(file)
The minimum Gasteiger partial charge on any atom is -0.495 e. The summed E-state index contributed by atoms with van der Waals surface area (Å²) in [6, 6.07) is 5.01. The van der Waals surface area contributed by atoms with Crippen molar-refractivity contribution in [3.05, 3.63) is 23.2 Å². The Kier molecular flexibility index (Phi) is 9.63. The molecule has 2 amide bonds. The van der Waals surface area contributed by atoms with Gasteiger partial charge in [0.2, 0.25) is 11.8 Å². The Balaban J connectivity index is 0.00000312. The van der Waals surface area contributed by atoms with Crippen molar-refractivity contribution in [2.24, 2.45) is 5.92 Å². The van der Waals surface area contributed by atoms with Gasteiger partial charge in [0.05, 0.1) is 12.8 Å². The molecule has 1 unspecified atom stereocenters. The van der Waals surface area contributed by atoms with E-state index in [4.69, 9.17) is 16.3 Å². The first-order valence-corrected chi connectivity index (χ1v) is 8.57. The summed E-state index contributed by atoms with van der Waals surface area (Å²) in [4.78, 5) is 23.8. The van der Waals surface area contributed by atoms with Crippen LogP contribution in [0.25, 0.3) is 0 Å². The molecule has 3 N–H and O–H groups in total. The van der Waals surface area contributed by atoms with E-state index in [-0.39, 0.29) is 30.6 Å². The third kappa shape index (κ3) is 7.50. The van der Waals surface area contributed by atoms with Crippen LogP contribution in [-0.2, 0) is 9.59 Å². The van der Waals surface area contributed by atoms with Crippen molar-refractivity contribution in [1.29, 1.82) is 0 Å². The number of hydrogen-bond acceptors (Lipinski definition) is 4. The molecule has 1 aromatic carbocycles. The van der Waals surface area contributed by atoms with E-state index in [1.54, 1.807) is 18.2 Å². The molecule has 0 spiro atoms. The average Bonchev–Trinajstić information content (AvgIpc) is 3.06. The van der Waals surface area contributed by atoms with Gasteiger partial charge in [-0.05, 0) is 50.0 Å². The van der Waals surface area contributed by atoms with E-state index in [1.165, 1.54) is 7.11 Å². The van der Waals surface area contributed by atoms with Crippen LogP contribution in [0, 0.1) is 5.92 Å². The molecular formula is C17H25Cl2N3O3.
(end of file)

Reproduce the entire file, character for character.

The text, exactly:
The minimum Gasteiger partial charge on any atom is -0.495 e. The summed E-state index contributed by atoms with van der Waals surface area (Å²) in [6, 6.07) is 5.01. The van der Waals surface area contributed by atoms with Crippen molar-refractivity contribution in [3.05, 3.63) is 23.2 Å². The Kier molecular flexibility index (Phi) is 9.63. The molecule has 2 amide bonds. The van der Waals surface area contributed by atoms with Gasteiger partial charge in [0.2, 0.25) is 11.8 Å². The Balaban J connectivity index is 0.00000312. The van der Waals surface area contributed by atoms with Crippen molar-refractivity contribution in [2.24, 2.45) is 5.92 Å². The van der Waals surface area contributed by atoms with Gasteiger partial charge in [0.05, 0.1) is 12.8 Å². The molecule has 1 unspecified atom stereocenters. The van der Waals surface area contributed by atoms with E-state index in [4.69, 9.17) is 16.3 Å². The first-order valence-corrected chi connectivity index (χ1v) is 8.57. The summed E-state index contributed by atoms with van der Waals surface area (Å²) in [4.78, 5) is 23.8. The van der Waals surface area contributed by atoms with Crippen LogP contribution in [0.25, 0.3) is 0 Å². The molecule has 3 N–H and O–H groups in total. The van der Waals surface area contributed by atoms with E-state index in [-0.39, 0.29) is 30.6 Å². The third kappa shape index (κ3) is 7.50. The van der Waals surface area contributed by atoms with Crippen LogP contribution in [-0.2, 0) is 9.59 Å². The van der Waals surface area contributed by atoms with Crippen molar-refractivity contribution in [1.29, 1.82) is 0 Å². The number of hydrogen-bond acceptors (Lipinski definition) is 4. The molecule has 1 aromatic carbocycles. The van der Waals surface area contributed by atoms with E-state index in [1.54, 1.807) is 18.2 Å². The molecule has 0 spiro atoms. The average Bonchev–Trinajstić information content (AvgIpc) is 3.06. The van der Waals surface area contributed by atoms with Gasteiger partial charge in [-0.05, 0) is 50.0 Å². The van der Waals surface area contributed by atoms with E-state index in [1.165, 1.54) is 7.11 Å². The van der Waals surface area contributed by atoms with Crippen LogP contribution in [0, 0.1) is 5.92 Å². The molecular formula is C17H25Cl2N3O3.